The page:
If you’re a keen cook, or know someone who is, then this is the time of year that online or local bookshops positively overflow with cookery and food-related books.
Here’s a short list of some my new and old favourites as a suggestion for readers who may be looking around for book-buying inspiration. All links are to the U.K Amazon site, however they are available on Amazon.com too, or you can find them through a local bookstore if you prefer to support them!
This is one of my favourites for French-style cooking for two reasons, Clothilde Dusoulier’s chatty and relaxed writing style and the way she combines flavours. The book mostly concentrates on traditional French cooking (Pistou, Steak Tartare, Pain d’Epice, etc.,) but it also excels at pointing you at dishes you may never have thought of trying; the eponymous chocolate and zucchini/courgette cake for one.
Favourites for me are a wonderful club sandwich; it’s layered with tuna or mackerel, cream cheese, rocket/arugula and a spicy tomato confit. Then there’s the best savoury short pastry recipe I’ve ever tasted (it got me into quiche, which was never something I particularly enjoyed) and a delicious and incredibly more-ish pistachio pesto which is great with pasta, as a spread on baguette or as a filling for stuffed tomatoes. A lovely book to read and to cook from with lots of photos, tips on wine matching for recipes and how to pick French cheeses for a dinner party platter.
This cookbook was given to me as a Christmas present last year. I’ve used this so much! As the main focus is on home-cooked, cucina povera, recipes, I find it amazingly good; the simpleness of the recipes is matched only by the concentration of the flavour from the use of relatively few ingredients. Fans of regional cooking may disagree on the exact authenticity of some recipes, but if you’re more interested in eating food than food history this is indispensable.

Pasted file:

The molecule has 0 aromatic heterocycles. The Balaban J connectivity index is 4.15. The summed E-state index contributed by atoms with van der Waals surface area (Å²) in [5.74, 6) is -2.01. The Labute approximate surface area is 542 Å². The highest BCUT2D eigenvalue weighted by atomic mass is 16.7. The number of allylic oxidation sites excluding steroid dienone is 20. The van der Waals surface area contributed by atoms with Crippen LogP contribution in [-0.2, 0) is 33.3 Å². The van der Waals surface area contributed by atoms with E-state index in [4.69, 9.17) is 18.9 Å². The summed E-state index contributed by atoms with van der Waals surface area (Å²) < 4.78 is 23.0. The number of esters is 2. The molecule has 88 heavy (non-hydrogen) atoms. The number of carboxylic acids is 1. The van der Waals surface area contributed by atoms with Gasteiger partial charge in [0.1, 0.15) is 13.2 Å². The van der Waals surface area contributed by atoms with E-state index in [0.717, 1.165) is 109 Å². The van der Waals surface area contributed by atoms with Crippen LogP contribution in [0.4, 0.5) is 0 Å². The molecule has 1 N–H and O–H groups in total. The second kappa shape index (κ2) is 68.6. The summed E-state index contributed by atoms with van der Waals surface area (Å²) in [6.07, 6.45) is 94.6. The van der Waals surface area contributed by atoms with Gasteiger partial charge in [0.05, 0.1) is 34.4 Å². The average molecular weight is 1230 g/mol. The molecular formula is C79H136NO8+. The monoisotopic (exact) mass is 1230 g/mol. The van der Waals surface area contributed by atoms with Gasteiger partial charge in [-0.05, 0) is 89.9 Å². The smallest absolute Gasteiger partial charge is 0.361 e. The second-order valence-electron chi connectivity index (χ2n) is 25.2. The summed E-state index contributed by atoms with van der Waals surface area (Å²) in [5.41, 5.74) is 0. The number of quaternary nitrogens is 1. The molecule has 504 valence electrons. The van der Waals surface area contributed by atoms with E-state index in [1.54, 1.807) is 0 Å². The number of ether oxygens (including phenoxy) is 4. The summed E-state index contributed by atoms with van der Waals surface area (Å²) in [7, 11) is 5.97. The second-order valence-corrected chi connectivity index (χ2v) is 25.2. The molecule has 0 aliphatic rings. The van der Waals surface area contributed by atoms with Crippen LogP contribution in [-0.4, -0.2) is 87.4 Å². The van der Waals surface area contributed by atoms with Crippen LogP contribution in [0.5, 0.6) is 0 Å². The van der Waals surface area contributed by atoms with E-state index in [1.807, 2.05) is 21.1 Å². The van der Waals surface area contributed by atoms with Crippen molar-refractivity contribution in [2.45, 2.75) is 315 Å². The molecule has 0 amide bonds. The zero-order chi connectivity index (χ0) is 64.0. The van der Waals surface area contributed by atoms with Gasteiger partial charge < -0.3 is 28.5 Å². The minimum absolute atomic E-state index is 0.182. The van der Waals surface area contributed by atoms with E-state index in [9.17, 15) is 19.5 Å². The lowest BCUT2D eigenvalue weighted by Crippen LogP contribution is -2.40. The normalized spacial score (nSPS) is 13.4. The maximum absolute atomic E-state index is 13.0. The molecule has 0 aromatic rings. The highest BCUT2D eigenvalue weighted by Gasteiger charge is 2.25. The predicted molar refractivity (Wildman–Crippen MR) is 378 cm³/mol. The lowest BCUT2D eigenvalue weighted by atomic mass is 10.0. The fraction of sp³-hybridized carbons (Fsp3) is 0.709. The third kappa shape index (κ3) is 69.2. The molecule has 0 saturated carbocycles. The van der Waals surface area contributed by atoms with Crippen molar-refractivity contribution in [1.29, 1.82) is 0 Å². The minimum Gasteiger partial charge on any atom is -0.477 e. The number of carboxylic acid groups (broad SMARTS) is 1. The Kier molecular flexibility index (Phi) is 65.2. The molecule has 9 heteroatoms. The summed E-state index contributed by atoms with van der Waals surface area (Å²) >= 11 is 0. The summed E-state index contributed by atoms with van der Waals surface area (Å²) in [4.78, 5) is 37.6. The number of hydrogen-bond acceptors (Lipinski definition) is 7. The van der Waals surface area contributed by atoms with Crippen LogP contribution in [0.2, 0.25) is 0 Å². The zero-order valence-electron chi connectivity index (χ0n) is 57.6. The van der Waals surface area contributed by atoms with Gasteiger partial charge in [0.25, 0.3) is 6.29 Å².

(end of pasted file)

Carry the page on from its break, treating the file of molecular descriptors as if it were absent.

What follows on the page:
It was Gennaro Contaldo’s recipe that inspired Mr Other Half to try making beef carpaccio for the first time at home (and most excellent it is too), along with other lovely dishes such as a simple summer pasta of raw cherry tomatoes, peppers and basil, a fantastic ragú and a surprisingly refreshing garlic soup. Great for beginners to Italian cooking and for those looking for recipes that are economical to cook.
A photographer writing a book with recipe contributions from leading chefs and a theme based around a Jules Verne novel? This could sound all a little aspirational and arty but it is one of the loveliest cookery books I have. As expected from the leading food photographer; the book is full of beautiful images of food and mood setting. For those of us that like to have an image to match, there is no skimping here, every recipe has its own. David Loftus knows his food extremely well and in his own recipes, from family and travels, he has the kind of casual but knowledgeable writing style that makes me wish he’d put down the camera a bit more often to write about cooking.
The contributions range from household names to talented cooks you may never have come across before (I love that it includes an Alexis Soyer recipe, who could be considered the model for celebrity chefs in 18th Century). Particular favourites are David Loftus’ simple tip on freezing grapes so that they crunch like little sorbets and his Marinated Feta with Watermelon, Fennel and Mint, Ravinder Bhogal’s Malai Jhinga Poppadoms (miniature poppadoms served with spicy prawns), Jody Vassallo’s Green Tea Noodles with Tofu and Sybil Kapoor’s Sweet Spiced Beef with Green Beans.
Have a delicious Christmas and New Year!